So now you're seeing this huge wave of people improvising on electronic gear. Cheap, simple analogue devices started it, and now it's expanding into other stuff. For someone going in, it's a lot easier to get some sound out of it. You started in 2008, so you have quite a bit of background already.

CS: [laughs] At first I didn't really know what I was doing with the modules; there's a huge learning curve. We had been using MIDI for a long time and knew the basics of synthesis, but it really started expanding once I got into the modules, where you're forced to have to understand things or you don't get any sound. There have been companies putting out small, inexpensive, easy-to-use pieces… Korg released and re-released a few things, and Rich just picked up this Arturia MicroBrute…

RO: There's so much stuff that's fairly affordable, and it's a reaction to ten years ago when it was so software-based. There were so many innovations in software, we found it irresistible like everyone else to try granular synthesis and all of these different programs, then Ableton came around. Now, there are lots of options for getting away from the mouse.

CS: We got really frustrated with that, which is why I ended up going to the modular. I wanted something to have to be able to actually play live that was going to inject a bit more life and chance into the live performances. I got it really initially thinking about live performance as much as recording. I think that's a little different than what people that have larger modular systems are getting them for now because they're more interested in studio sounds. I've seen a lot more people playing live with them recently I guess. 

RO: The excitement when you first got them was trying to use it live and the risk and the chance. When you get good results it's amazing because there are such risks involved. We started in improvisation: when we first started making music together in '93 with this project, everything was improvised, every show, every recording, and that was the fun and the excitement of making music, cooking stuff up on the fly. That's always been an aspect of the project, but then as we moved more into software, that became more and more difficult to do on the fly, especially if you want to have rhythms and basslines. Whereas now, we can go back to that, and it's put more life into everything: we can improvise in the studio, we can improvise live much more freely.

You are as much at the forefront of this as anyone - you started off with gear, then you went almost completely into computers, and now you're doing something very contemporary by combining the two and figuring out the possibilities that are inherent.

RO: It's another case where the timing was good, where Christy got into that before the trend emerged. We've been integrating that for awhile. Seeing the modulars appearing in live settings is even more recent.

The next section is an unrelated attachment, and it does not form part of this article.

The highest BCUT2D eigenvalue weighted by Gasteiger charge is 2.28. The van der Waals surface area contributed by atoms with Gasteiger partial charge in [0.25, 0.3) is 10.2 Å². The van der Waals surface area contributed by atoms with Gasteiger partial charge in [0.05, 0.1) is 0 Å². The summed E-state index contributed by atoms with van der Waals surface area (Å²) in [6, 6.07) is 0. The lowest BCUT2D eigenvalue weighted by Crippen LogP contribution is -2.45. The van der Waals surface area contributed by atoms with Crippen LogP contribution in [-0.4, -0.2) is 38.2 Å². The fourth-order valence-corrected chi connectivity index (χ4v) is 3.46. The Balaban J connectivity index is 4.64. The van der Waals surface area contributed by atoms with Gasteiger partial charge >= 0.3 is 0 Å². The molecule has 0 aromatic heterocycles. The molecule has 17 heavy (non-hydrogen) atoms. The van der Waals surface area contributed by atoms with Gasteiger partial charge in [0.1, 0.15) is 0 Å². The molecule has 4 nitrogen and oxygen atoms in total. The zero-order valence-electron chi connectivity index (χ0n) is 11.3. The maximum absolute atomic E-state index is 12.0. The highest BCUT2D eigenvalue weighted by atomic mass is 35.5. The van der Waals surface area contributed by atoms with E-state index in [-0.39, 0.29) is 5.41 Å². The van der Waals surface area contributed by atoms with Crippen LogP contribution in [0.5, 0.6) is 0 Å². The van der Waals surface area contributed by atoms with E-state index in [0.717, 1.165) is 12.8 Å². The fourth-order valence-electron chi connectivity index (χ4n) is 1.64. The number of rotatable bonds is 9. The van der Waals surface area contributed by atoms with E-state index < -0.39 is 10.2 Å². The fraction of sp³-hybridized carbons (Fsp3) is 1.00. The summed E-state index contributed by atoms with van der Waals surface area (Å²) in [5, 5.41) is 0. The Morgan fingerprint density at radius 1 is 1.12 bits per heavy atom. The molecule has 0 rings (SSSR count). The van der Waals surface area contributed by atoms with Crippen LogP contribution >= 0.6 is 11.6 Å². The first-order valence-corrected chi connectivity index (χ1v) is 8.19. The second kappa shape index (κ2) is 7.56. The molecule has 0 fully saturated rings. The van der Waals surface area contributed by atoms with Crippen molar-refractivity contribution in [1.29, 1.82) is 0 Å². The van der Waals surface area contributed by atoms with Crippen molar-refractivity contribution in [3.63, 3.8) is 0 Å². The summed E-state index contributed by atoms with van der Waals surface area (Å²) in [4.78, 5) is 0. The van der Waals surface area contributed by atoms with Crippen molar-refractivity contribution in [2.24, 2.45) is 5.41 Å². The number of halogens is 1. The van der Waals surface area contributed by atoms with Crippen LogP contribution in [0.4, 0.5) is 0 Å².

CS: Just in the last couple of years. I know when I was first dragging it around for shows, even a much larger version, people were usually quite shocked to see it out on stage, but now it's a bit more accepted.

As a matter of preference, I come from a more live music background, so I've always preferred to see more instruments onstage if possible. The computer thing was starting to get a bit stale for many people, and it was time for a change. I really didn't see much live electronics going on in the techno world during this time.

CS: Our friends Junior Boys were touring with all of their analogue synths throughout the early 2000s. Your comment about things changing: I think the change has been in techno artists because in other genres I don't know there has been as much of a change. In techno it's more marked.

RO: In the rhythmic noise scene, we were the odd ones out because most of those acts would have been hardware-based, like a MPC and a synth and some pedals was the norm more than laptops. Partly the association with techno at the time was that techno artists used laptops; noise artists used gear.

Noise a lot of the times is performance art anyway, so if there's no performance to it, unless it's really very good, it loses something. It's probably no coincidence, but the set-up you're describing with the MPC is very similar to what I see a lot of new techno artists working with nowadays. It's good to understand the process of someone who has come through this the entire way on the forefront though. Moving forwards again, I guess we've already pulled back the shades about the album, but are there other upcoming releases you'd like to talk about here?

RO: We've been doing quite a bit of remix work lately, and there are various side projects. I've just done that release with Dave Foster, O/H, which has kind of taken off, and then we have Eschaton, the project with Ancient Methods - we're working on a follow-up to that, a 12".

The Rich Oddie solo records, is that something that you approach a bit differently than the duo material? I really like the 12"s on Surface.

RO: Yes, it's started to have a bit of its own sound, I think there's a little less industrial influence and a little more purist techno, more hints of melody and this kind of thing and turning back on the noise aspect a bit. I'm intending to do another solo record like that too, and Christy is also working on solo stuff right now.

CS: It's fun to explore. You have other ideas you want to do, and I love working with Rich, the collaboration is great, I love having a partner to work with, but it's nice to explore your own personal sounds too.

The Sonic Groove Releases Pt​. ​2, a CD compilation of the last three 12"s Orphx released on Sonic Groove, is out now; get hold of it via their Bandcamp. For details of their upcoming shows, head to Orphx's Facebook